Since treatment of active disease remains the priority for TB control, donors and governments need to be convinced that investing resources in chemoprophylaxis provides health benefits and is good value for money. However, most studies focus on high income settings, and there is uncertainty of whether similar effects can be expected in low and middle income countries where the severity of the problem is different. There is accumulated evidence of the individual [6, 7] and public health [8] benefits of chemoprophylaxis in high income settings, but very few studies of its cost effectiveness. The limited evidence of the cost effectiveness of preventive measures against TB is often presented in a fragmentary and inconsistent fashion [9]. This review is aimed at critically reviewing the evidence of cost effectiveness of chemoprophylaxis against TB, identifying the important knowledge gaps and the current issues which confront policy makers.

2. Methods

2.1. Literature Search

A systematic search on economic evaluations for chemoprophylaxis against TB was carried out in July 2010, by the first named author, on the following databases: EMBASE (1980–2010), using keywords “economic evaluation,” “cost,” “cost-effectiveness,” “chemoprophylaxis,” and “tuberculosis”; NHS EED, HRD, and HEED (CRD database: http://www.crd.york.ac.uk/crdweb/), using keywords “tuberculosis,” “prevention,” and “cost”; MEDLINE (1950–2010), using 30 different search terms. The bibliographies of available papers were checked for any additional relevant studies.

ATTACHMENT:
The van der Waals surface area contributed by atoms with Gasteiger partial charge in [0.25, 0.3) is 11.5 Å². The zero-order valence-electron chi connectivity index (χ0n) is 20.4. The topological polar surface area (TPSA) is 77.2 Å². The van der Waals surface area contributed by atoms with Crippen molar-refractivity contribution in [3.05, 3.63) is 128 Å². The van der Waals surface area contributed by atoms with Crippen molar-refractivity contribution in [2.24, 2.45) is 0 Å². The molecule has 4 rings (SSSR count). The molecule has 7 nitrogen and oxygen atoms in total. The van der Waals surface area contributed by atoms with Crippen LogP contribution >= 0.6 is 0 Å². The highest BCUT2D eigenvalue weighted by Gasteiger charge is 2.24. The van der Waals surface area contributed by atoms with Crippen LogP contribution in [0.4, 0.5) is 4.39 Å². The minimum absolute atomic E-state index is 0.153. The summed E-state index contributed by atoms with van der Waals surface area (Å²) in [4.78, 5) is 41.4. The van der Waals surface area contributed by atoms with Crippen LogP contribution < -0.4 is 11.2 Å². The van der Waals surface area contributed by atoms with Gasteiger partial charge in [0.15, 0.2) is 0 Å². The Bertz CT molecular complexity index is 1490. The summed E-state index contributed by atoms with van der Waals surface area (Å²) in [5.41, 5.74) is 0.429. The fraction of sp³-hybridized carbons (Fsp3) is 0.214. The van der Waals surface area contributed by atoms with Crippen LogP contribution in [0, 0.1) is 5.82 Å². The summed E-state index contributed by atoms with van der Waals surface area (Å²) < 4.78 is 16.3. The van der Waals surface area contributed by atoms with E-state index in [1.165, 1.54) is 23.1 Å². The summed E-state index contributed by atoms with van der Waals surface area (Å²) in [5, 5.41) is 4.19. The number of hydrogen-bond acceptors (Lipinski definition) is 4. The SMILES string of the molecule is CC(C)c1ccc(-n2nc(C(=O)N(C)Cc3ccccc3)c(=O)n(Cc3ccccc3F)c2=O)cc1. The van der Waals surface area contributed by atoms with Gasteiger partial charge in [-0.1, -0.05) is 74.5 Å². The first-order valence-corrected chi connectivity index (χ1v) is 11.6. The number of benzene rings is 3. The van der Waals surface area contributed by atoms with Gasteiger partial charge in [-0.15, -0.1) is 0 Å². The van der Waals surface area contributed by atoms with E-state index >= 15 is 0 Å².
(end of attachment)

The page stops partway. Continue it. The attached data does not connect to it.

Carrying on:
2.2. Inclusion Criteria

Studies eligible for inclusion were economic evaluations of chemoprophylaxis against TB. There were no restrictions on the drug type or duration of therapy. The intervention could be directly observed treatment, which is under supervision, or self-administered treatment. There were no restrictions on the age and sex of study populations or on the types of study design, cost analysis, and perspective of economic evaluations. Non-English studies were excluded.

The outcomes included (when available) were the incremental cost-effectiveness ratio (ICER) for cost per life year saved, number of TB cases and TB related deaths, number needed to treat (NNT) to prevent one TB case, number of drug-induced hepatic toxicity incidents, the endpoint of withdrawals due to toxicity, and lack of patient compliance.

Searches for economic evidence on chemoprophylaxis against TB yielded a total of 238 published articles. After exclusion and hand searches, 33 economic studies relevant to the review topic were identified. However, many of these studies were concerned with specific groups such as HIV-positive people, immigrants, drug injectors, prisoners, and health professionals. Since results derived from such studies cannot be applied to the general population, they were excluded from the final selection. Although this review did not include economic and societal benefits of prevention of TB in HIV patients, countries with high incidence of HIV and TB, use of IPT along with ART should be highly cost effective. The study selection process is summarized in Figure 1.

130976.fig.001
Figure 1: Flow chart of study selection process.

Eight economic evaluation studies of chemoprophylaxis against TB [1118] were included in this systematic review, summarized in Table 1.

tab1
Table 1: Summary of selected studies.